Mr. Mark Field (Cities of London and Westminster) (Con): My hon. Friend the Member for Fareham is too polite to say that there has been a little too much politics involved in some of these proposals. While I accept that elements of this have been in play for five years since the initial consultation process in 2003, breakneck speed has apparently been required since October 2007 in order to get changes on to the statute book.
As I mentioned earlier, I have considerable sympathy with elements of what the Government are trying to achieve. I represent a constituency that contains the City of London, and have therefore heard some of the somewhat hysterical response to changes regarding non-doms. Some of the points raised are true, but other elements have been overplayed, not least because there is a level of uncertainty, about which I will say more later.
I also represent a large residential population in some of the most expensive real estate in the country, and it is a big concern, not only in the City of London, Westminster and Greater London, but beyond, in the home counties. There is real concern among people I speak to, particularly those in their 50s and 60s, who worry about how on earth their children are ever going to be able to have a quality of life akin to the one that they themselves have been accustomed to, particularly in relation to house prices. There is a sense that much of the concern has been focused unduly and slightly unfairly on the non-dom community as an extremely wealthy group, which is regarded as not paying its way. There is an element of truth in that, and those of us in the political world have to understand that that sense of inequality could be very damaging to the country if it is allowed to persist for long.
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However, a significant number of non-domiciled individuals who live and work in this country do not earn huge amounts of money. Their voices have been almost silenced in this debate because it has focused on multi-millionaires. Their influence and the fact that they appear to pay little in direct tax because of the arrangements that they are able to work with HMRC are resented by an increasingly large number of people—not just the usual suspects, but relatively well-educated, middle-class, professional people who feel that they are being priced out of the property market and private schooling.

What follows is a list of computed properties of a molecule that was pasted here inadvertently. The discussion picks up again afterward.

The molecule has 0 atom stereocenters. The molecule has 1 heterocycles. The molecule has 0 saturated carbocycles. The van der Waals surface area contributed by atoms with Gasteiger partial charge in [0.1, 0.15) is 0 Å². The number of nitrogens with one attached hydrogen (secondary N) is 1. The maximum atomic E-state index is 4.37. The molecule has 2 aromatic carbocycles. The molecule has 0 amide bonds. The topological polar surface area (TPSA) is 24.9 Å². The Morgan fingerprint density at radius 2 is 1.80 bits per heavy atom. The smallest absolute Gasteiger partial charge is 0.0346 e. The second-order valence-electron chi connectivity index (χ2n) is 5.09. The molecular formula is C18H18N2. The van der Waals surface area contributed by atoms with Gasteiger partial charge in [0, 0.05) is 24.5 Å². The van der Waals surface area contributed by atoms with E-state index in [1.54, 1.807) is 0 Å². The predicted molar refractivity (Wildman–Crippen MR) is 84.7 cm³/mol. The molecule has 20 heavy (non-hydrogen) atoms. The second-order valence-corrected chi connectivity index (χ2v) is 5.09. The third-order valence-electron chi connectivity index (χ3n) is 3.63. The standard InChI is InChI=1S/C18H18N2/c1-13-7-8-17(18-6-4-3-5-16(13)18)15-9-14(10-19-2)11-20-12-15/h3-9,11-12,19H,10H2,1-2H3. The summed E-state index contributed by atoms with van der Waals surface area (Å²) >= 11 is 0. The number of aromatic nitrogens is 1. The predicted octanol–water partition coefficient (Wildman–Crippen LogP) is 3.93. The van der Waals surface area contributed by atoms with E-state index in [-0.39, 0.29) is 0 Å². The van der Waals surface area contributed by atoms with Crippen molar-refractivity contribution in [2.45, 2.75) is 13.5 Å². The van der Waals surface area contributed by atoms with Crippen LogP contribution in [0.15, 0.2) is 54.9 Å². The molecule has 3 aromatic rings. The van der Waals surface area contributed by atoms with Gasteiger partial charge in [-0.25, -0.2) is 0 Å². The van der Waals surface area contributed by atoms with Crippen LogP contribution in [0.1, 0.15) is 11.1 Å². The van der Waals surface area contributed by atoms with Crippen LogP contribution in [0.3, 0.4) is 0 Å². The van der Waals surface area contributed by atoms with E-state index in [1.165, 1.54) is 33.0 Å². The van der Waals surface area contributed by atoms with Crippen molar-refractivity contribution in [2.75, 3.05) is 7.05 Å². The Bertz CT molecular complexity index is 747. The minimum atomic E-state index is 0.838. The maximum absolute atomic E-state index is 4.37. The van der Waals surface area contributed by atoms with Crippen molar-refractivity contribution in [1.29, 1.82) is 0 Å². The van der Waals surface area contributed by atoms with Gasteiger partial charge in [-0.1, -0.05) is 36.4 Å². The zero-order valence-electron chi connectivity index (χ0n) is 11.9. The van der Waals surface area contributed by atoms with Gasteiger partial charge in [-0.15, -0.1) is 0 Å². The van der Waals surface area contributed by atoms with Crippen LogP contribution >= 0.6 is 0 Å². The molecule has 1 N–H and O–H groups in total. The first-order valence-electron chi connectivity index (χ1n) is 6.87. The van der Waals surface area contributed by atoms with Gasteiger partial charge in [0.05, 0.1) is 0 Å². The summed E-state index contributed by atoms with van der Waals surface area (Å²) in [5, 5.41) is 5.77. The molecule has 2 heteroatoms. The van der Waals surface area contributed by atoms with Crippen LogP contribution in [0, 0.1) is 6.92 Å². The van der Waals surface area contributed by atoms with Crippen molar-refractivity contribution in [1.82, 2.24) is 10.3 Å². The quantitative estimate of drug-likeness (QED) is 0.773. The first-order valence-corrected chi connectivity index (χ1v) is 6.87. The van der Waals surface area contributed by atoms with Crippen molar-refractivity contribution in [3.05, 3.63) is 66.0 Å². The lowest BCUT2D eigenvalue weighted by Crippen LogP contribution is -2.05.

This matter needs to be addressed. The Government sensibly began this process in 2003, but it should have been an ongoing process and not accelerated as it has been in the past nine months. As my hon. Friend the Member for Fareham has rightly pointed out, when the Bill gets Royal Assent and as we approach the next Budget, we are still likely to have a whole range of uncertainties as people are being taxed. The risk is that we end up with the worst of all worlds and people will assume the worst rather than consider what is actually happening.
I have some sympathy with what the Government have tried to do. My party suggested a sensible and relatively straightforward approach at the last Budget. Rather than potentially open a can of worms by looking at the arrangements for individuals overseas, we should have had a simple, straightforward, one-off or annual charge for those with non-domiciled status. I fear that politics have played too big a part in this issue. I understand that we live in a political world, but we are, unfortunately, also at a time in the economic cycle when these things matter rather more than might have been the case two, three or four years ago.